The classic novelist and World War II author, Alastair Borthwick was born in Scotland on February 17, 1913, and died there on September 25, 2003. In between these dates he spent an exceedingly eventful life not just as a writer of books, but also as a journalist, soldier, radio broadcaster, and television scriptwriter. He was born in Rutherglen, spent most of his childhood years in Troon, and moved to Glasgow with his family when he was 11. He would later attend high school at Glasgow High School but dropped out when he was 16 to enter the newspaper industry.
His first newspaper job was as a copytaker for the Evening Times. Shortly afterward he took a position at the Glasgow Herald where he would hold a number of different editing and writing positions. One of the pages for which he was responsible during these years was the paper’s “Open Air” page which had stories about hiking, camping, and mountain climbing in the Scottish highlands. One of the subjects he researched and wrote about was the growing movement and popularity of the commoners of Glasgow and Clydebank for those outdoor activities.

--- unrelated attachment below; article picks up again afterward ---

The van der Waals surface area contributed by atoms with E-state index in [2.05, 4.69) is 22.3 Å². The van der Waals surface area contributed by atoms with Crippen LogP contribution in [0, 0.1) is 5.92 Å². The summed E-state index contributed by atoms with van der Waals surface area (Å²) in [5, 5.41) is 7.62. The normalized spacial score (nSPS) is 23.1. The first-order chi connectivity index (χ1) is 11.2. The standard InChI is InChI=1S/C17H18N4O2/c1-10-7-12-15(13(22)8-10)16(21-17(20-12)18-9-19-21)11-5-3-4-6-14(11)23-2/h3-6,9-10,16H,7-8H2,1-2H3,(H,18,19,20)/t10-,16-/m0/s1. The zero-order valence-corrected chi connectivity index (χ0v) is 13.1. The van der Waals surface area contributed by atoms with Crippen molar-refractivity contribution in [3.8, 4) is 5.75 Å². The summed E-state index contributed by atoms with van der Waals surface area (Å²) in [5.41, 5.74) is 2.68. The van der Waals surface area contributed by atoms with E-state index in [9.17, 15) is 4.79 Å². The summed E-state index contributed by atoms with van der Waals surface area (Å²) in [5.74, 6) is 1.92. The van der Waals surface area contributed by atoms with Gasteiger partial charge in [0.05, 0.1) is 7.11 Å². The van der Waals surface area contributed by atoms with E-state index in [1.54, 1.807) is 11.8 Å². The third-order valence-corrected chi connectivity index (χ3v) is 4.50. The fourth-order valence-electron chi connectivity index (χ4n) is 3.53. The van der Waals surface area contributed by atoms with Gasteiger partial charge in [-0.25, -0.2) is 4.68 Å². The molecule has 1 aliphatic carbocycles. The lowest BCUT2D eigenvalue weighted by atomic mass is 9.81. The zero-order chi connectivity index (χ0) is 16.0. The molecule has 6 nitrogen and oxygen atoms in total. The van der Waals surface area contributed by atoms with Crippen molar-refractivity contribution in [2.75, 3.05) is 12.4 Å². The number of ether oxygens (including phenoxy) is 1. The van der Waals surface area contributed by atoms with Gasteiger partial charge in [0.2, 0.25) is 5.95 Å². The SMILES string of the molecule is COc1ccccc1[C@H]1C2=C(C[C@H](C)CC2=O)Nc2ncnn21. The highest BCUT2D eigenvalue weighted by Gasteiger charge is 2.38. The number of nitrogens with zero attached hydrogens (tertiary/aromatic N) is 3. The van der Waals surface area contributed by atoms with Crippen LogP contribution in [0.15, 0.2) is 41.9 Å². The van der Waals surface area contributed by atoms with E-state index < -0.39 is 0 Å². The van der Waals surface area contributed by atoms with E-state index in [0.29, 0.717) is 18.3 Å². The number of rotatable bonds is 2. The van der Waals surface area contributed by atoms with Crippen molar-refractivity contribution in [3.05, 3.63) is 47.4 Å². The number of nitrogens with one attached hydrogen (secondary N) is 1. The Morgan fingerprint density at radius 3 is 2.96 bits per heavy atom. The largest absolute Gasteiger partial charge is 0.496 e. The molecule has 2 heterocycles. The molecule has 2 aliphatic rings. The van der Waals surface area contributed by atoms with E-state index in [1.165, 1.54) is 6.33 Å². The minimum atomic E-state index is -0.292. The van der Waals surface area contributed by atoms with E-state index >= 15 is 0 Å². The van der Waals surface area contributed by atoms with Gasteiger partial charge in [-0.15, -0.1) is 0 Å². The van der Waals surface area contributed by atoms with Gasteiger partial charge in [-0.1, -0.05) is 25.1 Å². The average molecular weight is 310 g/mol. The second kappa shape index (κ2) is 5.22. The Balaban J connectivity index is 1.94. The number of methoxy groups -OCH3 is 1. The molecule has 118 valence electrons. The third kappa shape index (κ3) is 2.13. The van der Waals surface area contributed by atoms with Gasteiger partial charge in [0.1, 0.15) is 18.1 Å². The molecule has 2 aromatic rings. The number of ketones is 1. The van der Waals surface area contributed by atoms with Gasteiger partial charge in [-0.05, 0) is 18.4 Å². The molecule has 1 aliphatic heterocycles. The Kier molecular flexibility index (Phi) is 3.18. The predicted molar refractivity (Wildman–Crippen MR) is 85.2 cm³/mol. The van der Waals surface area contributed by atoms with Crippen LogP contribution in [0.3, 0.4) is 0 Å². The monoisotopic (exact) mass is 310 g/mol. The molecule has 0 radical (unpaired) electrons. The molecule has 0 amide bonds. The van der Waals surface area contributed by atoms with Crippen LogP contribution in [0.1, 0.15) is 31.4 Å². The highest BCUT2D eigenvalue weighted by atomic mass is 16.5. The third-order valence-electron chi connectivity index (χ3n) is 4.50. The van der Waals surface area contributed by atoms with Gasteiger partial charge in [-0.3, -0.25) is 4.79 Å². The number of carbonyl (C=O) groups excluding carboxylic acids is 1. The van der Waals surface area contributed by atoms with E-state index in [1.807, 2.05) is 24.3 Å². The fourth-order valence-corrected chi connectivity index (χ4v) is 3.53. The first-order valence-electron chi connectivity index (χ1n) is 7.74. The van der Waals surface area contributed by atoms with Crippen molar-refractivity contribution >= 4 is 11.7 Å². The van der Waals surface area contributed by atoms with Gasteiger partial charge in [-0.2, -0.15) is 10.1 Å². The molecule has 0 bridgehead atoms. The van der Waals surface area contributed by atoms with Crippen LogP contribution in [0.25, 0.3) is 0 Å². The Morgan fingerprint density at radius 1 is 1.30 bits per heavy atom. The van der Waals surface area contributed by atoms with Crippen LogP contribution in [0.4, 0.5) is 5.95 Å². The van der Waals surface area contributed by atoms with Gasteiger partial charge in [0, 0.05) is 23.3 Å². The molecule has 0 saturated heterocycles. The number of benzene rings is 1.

As a result, he himself was drawn into what became for him a lifelong passion for outdoors activities. During this time he wrote a series of articles about his outdoors adventures that in a few years would play a very important role in his life. In 1935, he moved to London to take a position with the newspaper the Daily Mirror. However, he does not seem to have liked London very much. After a year, he quit his job and moved back to Glasgow. There he took up a radio broadcasting position with the BBC. It was at this time that he adapted those articles he wrote for the Glasgow Herald’s “Open Air” page into a classic novel called “Always a Little Further”, which was published in 1939.